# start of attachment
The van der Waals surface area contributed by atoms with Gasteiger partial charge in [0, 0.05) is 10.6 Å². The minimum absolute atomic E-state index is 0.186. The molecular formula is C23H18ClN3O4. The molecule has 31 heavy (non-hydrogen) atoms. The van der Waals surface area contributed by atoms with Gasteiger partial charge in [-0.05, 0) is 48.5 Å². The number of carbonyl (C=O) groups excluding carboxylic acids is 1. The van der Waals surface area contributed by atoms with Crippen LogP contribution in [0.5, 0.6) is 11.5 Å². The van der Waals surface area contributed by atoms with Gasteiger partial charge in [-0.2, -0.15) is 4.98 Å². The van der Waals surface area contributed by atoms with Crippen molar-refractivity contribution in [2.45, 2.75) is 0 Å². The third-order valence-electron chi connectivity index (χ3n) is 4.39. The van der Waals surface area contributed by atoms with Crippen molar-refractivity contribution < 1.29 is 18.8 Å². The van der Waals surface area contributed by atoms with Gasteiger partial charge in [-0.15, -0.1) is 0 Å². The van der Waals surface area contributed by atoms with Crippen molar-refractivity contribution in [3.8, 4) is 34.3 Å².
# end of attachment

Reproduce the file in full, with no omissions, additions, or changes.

The van der Waals surface area contributed by atoms with Gasteiger partial charge in [0, 0.05) is 10.6 Å². The minimum absolute atomic E-state index is 0.186. The molecular formula is C23H18ClN3O4. The molecule has 31 heavy (non-hydrogen) atoms. The van der Waals surface area contributed by atoms with Gasteiger partial charge in [-0.05, 0) is 48.5 Å². The number of carbonyl (C=O) groups excluding carboxylic acids is 1. The van der Waals surface area contributed by atoms with Crippen LogP contribution in [0.5, 0.6) is 11.5 Å². The van der Waals surface area contributed by atoms with Gasteiger partial charge in [-0.2, -0.15) is 4.98 Å². The van der Waals surface area contributed by atoms with Crippen molar-refractivity contribution in [2.45, 2.75) is 0 Å². The third-order valence-electron chi connectivity index (χ3n) is 4.39. The van der Waals surface area contributed by atoms with Crippen molar-refractivity contribution < 1.29 is 18.8 Å². The van der Waals surface area contributed by atoms with Gasteiger partial charge in [-0.15, -0.1) is 0 Å². The van der Waals surface area contributed by atoms with Crippen molar-refractivity contribution in [3.8, 4) is 34.3 Å².